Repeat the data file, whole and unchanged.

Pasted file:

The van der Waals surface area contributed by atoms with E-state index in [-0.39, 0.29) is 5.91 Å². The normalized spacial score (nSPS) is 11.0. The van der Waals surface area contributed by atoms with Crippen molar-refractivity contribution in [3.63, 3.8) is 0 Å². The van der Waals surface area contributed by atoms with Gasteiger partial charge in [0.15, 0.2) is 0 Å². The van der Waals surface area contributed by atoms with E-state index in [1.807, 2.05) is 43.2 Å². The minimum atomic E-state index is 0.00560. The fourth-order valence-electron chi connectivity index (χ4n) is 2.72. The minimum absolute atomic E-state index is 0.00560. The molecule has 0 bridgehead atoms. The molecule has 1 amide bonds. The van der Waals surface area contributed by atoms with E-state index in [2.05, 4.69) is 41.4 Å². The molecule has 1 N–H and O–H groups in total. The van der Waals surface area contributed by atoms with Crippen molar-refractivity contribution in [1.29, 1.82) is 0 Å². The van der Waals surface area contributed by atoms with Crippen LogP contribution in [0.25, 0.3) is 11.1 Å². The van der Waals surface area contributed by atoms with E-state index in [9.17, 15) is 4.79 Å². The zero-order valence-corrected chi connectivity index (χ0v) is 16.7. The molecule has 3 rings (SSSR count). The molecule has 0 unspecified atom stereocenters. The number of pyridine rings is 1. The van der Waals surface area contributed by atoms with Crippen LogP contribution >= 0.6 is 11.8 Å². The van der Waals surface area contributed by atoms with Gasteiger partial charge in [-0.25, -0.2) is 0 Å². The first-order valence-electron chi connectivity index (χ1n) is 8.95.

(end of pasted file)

The van der Waals surface area contributed by atoms with E-state index in [-0.39, 0.29) is 5.91 Å². The normalized spacial score (nSPS) is 11.0. The van der Waals surface area contributed by atoms with Crippen molar-refractivity contribution in [3.63, 3.8) is 0 Å². The van der Waals surface area contributed by atoms with Gasteiger partial charge in [0.15, 0.2) is 0 Å². The van der Waals surface area contributed by atoms with E-state index in [1.807, 2.05) is 43.2 Å². The minimum atomic E-state index is 0.00560. The fourth-order valence-electron chi connectivity index (χ4n) is 2.72. The minimum absolute atomic E-state index is 0.00560. The molecule has 0 bridgehead atoms. The molecule has 1 amide bonds. The van der Waals surface area contributed by atoms with E-state index in [2.05, 4.69) is 41.4 Å². The molecule has 1 N–H and O–H groups in total. The van der Waals surface area contributed by atoms with Crippen molar-refractivity contribution in [1.29, 1.82) is 0 Å². The van der Waals surface area contributed by atoms with Crippen LogP contribution in [0.25, 0.3) is 11.1 Å². The van der Waals surface area contributed by atoms with E-state index in [9.17, 15) is 4.79 Å². The zero-order valence-corrected chi connectivity index (χ0v) is 16.7. The molecule has 3 rings (SSSR count). The molecule has 0 unspecified atom stereocenters. The number of pyridine rings is 1. The van der Waals surface area contributed by atoms with Crippen LogP contribution >= 0.6 is 11.8 Å². The van der Waals surface area contributed by atoms with Gasteiger partial charge in [-0.25, -0.2) is 0 Å². The first-order valence-electron chi connectivity index (χ1n) is 8.95.